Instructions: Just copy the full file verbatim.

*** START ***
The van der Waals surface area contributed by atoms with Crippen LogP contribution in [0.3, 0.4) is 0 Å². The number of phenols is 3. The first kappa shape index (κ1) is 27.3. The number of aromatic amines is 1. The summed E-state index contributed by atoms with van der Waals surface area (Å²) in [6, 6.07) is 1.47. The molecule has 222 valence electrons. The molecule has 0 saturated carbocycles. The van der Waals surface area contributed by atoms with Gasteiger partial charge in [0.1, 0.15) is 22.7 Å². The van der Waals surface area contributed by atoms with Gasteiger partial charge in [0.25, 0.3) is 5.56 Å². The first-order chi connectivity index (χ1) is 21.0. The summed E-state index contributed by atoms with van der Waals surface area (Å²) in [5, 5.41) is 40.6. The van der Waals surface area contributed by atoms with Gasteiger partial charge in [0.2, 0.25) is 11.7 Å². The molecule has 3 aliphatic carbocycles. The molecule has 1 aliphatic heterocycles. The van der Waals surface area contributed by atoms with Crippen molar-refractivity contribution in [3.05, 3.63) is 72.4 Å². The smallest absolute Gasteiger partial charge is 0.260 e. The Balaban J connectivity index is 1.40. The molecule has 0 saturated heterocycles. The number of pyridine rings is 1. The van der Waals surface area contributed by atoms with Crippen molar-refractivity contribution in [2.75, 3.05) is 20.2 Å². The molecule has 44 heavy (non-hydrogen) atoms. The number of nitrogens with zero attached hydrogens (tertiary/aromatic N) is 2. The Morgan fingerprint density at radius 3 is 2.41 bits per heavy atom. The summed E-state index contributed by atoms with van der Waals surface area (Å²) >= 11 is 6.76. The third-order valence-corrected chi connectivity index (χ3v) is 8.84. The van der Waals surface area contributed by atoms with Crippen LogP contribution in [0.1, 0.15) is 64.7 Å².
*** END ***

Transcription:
The van der Waals surface area contributed by atoms with Crippen LogP contribution in [0.3, 0.4) is 0 Å². The number of phenols is 3. The first kappa shape index (κ1) is 27.3. The number of aromatic amines is 1. The summed E-state index contributed by atoms with van der Waals surface area (Å²) in [6, 6.07) is 1.47. The molecule has 222 valence electrons. The molecule has 0 saturated carbocycles. The van der Waals surface area contributed by atoms with Gasteiger partial charge in [0.1, 0.15) is 22.7 Å². The van der Waals surface area contributed by atoms with Gasteiger partial charge in [0.25, 0.3) is 5.56 Å². The first-order chi connectivity index (χ1) is 21.0. The summed E-state index contributed by atoms with van der Waals surface area (Å²) in [5, 5.41) is 40.6. The van der Waals surface area contributed by atoms with Gasteiger partial charge in [0.2, 0.25) is 11.7 Å². The molecule has 3 aliphatic carbocycles. The molecule has 1 aliphatic heterocycles. The van der Waals surface area contributed by atoms with Crippen molar-refractivity contribution in [3.05, 3.63) is 72.4 Å². The smallest absolute Gasteiger partial charge is 0.260 e. The Balaban J connectivity index is 1.40. The molecule has 0 saturated heterocycles. The number of pyridine rings is 1. The van der Waals surface area contributed by atoms with Crippen molar-refractivity contribution in [2.75, 3.05) is 20.2 Å². The molecule has 44 heavy (non-hydrogen) atoms. The number of nitrogens with zero attached hydrogens (tertiary/aromatic N) is 2. The Morgan fingerprint density at radius 3 is 2.41 bits per heavy atom. The summed E-state index contributed by atoms with van der Waals surface area (Å²) >= 11 is 6.76. The third-order valence-corrected chi connectivity index (χ3v) is 8.84. The van der Waals surface area contributed by atoms with Crippen LogP contribution in [0.1, 0.15) is 64.7 Å².